This past school year was a large step forward in many aspects. It was my first year back to school after leaving the cesspool that was my previous choice (see a few posts below), I was diving back into a Performance Masters after taking over eight months off of the horn (yikes!), and I was relocating to eastern New Jersey - just an hour train ride from Manhattan.
BUT two weeks into the year I had to get a wisdom tooth emergency-extracted. "If you don't get it pulled soon the swelling will come out the other side of your face" - Doctor #1. Yikes indeed. So, after yet another week off the horn I was back in action.
Montclair State University's music school is not perfect - no music school is - but the opportunities and faculty here are top-notch and greatly outweigh the downfalls. I owe a lot to my private teacher, Derek Fenstermacher, tubist of the New Jersey Symphony Ochestra (NJSO), whose commitment to his students and the music they're preparing is unparalleled. I've seen him solo at four different performances throughout the year and each one confirms his skill and preparation. With his help I went from barely playing to taking on the Bourgeois Concerto and five other heavy-hitters on my solo recital this March. I even advanced to both the NERTEC Mock Band Audition Finals and the Leonard Falcone International Tuba-Euphonium Festival Euphonium Artist Semi-Finals. The process to becoming the performer l want to be is still ongoing - I look forward to the challenges the summer will bring.
On the composition front my Euphonium Concerto is being recorded by euphonist Aaron K. Campbell on his debut CD For Those That Wander to be released this fall. It'll be the first time my work will be professionally recorded and it's featured on a CD of all-new music for euphonium - a must for any euphonist! Other composers on this CD include James Grant, Mike Forbes, and Tyler Kline. You can find out more about this project here: www.gofundme.com/AKCEuph
But that's not the only composition news - this was a productive school year for me. The first piece I wrote was Where Are You? for Voice and Piano, a glimpse into the life of a lover who knows their partner's love is fading. This was completed in October. Next, in December, was my Concerto for Horn and Orchestra - a massive four-movement work that explores and exploits the horn's most notable repertoire. In February came Hypnos, a piece for multiple woodwind quintet that "wrestles with the unimaginable hopes and horrors of the mind". It takes it's inspiration from the H.P. Lovecraft of the same name and other themes prevalent in his writing. Look for the premiere of this work in Fall 2017. After this I completed the first two movements of my Concerto for Flute and String Orchestra as well as the first two movements of my Suite for Band. The Suite for Band got a preliminary reading a few weeks ago by the wind symphony and I was moved by hearing it live. It was almost a year to the day I had begun writing it and I couldn't be more thankful to its conductor, Dr. Thomas McCauley, and the group. This year also gave me the opportunity to meet guest composers Bruce Yurko, William Bolcolm, and Tom Davoren.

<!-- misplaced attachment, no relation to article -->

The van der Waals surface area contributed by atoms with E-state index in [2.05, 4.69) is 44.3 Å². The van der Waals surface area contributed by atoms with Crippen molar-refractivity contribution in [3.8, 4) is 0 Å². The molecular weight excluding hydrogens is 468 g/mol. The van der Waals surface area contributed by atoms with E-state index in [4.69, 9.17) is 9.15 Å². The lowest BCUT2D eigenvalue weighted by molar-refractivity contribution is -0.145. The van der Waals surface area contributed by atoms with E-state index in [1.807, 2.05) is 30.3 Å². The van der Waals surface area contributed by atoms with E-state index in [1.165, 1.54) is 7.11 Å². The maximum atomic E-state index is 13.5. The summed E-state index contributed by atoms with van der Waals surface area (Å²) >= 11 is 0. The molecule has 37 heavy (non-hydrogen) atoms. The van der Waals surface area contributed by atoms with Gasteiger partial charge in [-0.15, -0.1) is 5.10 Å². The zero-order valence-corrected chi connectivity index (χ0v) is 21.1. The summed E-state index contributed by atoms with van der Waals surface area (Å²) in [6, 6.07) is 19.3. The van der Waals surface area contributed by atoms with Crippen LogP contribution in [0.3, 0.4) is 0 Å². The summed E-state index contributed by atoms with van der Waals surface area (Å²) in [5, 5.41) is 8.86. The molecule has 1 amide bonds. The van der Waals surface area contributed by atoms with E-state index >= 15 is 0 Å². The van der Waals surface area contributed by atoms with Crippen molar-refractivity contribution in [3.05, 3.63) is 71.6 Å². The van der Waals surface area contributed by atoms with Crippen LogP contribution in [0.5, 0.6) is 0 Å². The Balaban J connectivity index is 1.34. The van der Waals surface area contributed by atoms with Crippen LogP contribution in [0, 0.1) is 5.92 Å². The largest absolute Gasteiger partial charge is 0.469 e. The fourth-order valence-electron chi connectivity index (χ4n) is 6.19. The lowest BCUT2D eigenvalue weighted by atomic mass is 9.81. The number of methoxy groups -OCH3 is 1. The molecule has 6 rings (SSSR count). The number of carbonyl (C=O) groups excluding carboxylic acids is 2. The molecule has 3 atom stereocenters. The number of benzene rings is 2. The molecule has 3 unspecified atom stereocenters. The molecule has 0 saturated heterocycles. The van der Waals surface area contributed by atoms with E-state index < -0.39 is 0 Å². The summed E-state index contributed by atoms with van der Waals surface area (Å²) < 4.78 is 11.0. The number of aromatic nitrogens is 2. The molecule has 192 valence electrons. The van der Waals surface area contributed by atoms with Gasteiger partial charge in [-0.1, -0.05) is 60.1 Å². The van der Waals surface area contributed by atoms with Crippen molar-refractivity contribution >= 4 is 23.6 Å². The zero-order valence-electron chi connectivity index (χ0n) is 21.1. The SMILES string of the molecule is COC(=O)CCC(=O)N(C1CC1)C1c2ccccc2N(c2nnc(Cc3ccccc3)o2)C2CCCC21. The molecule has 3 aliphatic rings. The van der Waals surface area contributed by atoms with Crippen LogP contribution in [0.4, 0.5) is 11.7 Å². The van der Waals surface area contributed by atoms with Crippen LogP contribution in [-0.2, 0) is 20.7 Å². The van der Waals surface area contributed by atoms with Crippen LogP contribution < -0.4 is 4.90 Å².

I was also selected as Runner-Up in the Mid-America Freedom Band's Call for Proposals. It was an exciting contest and one that I'll be entering again when it comes around! Yet another advance on the composition front was having four works performed within a week of each other:
1). Nicholas Phillips gave a performance of Constance for Bari Sax and Piano, which he commissioned and premiered in 2014
2). Brian Burwell performed Beacons for Euphonium Quartet on his recital with his group The Quarter Size Tuba Quartet
3). The BBQ Brass Boys (which I play with at MSU) premiered one of my own arrangements on a recital
4). Robby Sparks's film Writer's Block (which I scored in 2015) premiered at yet another film festival - I believe the fourth festival and state to have it shown.
So, all very exciting stuff! If you told me this time last year I'd be where I am now I would have told you you're full of it. I was in-between jobs and doubting the way my life was going. I had just started the Suite for Band and the Flute Concerto and continuing my degree felt impossibly far off. I'm glad to have turned my life back to where it needs to be and to have the family, friends, and instructors supportive of it.
There'll be more to come this summer - stay tuned!